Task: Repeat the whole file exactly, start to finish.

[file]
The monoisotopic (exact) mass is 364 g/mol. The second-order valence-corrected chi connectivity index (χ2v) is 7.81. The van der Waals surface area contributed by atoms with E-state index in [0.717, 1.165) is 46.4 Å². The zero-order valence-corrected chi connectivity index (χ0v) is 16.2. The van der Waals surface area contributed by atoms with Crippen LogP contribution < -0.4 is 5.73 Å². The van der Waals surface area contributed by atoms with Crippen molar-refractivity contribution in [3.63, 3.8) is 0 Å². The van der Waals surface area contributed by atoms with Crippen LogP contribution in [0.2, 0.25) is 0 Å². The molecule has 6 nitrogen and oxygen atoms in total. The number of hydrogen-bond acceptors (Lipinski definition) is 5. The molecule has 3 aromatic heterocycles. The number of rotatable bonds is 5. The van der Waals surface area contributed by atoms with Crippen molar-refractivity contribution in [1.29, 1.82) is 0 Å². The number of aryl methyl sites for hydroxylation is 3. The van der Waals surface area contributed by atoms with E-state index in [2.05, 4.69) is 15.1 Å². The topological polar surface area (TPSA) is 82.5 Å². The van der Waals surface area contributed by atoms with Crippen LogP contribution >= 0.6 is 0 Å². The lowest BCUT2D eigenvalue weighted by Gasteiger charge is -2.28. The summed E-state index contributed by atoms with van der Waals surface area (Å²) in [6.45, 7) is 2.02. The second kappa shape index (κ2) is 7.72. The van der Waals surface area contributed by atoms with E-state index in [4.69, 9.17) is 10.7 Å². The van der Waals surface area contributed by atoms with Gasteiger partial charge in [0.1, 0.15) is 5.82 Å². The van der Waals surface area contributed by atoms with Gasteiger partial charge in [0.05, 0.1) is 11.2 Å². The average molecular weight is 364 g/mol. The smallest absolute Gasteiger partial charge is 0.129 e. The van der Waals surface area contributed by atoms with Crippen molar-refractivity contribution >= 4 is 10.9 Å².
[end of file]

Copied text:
The monoisotopic (exact) mass is 364 g/mol. The second-order valence-corrected chi connectivity index (χ2v) is 7.81. The van der Waals surface area contributed by atoms with E-state index in [0.717, 1.165) is 46.4 Å². The zero-order valence-corrected chi connectivity index (χ0v) is 16.2. The van der Waals surface area contributed by atoms with Crippen LogP contribution < -0.4 is 5.73 Å². The van der Waals surface area contributed by atoms with Crippen molar-refractivity contribution in [3.63, 3.8) is 0 Å². The van der Waals surface area contributed by atoms with Crippen LogP contribution in [0.2, 0.25) is 0 Å². The molecule has 6 nitrogen and oxygen atoms in total. The number of hydrogen-bond acceptors (Lipinski definition) is 5. The molecule has 3 aromatic heterocycles. The number of rotatable bonds is 5. The van der Waals surface area contributed by atoms with Crippen molar-refractivity contribution in [1.29, 1.82) is 0 Å². The number of aryl methyl sites for hydroxylation is 3. The van der Waals surface area contributed by atoms with E-state index in [2.05, 4.69) is 15.1 Å². The topological polar surface area (TPSA) is 82.5 Å². The van der Waals surface area contributed by atoms with Crippen LogP contribution >= 0.6 is 0 Å². The lowest BCUT2D eigenvalue weighted by Gasteiger charge is -2.28. The summed E-state index contributed by atoms with van der Waals surface area (Å²) in [6.45, 7) is 2.02. The second kappa shape index (κ2) is 7.72. The van der Waals surface area contributed by atoms with E-state index in [4.69, 9.17) is 10.7 Å². The van der Waals surface area contributed by atoms with Gasteiger partial charge in [0.1, 0.15) is 5.82 Å². The van der Waals surface area contributed by atoms with Gasteiger partial charge in [0.05, 0.1) is 11.2 Å². The average molecular weight is 364 g/mol. The smallest absolute Gasteiger partial charge is 0.129 e. The van der Waals surface area contributed by atoms with Crippen molar-refractivity contribution >= 4 is 10.9 Å².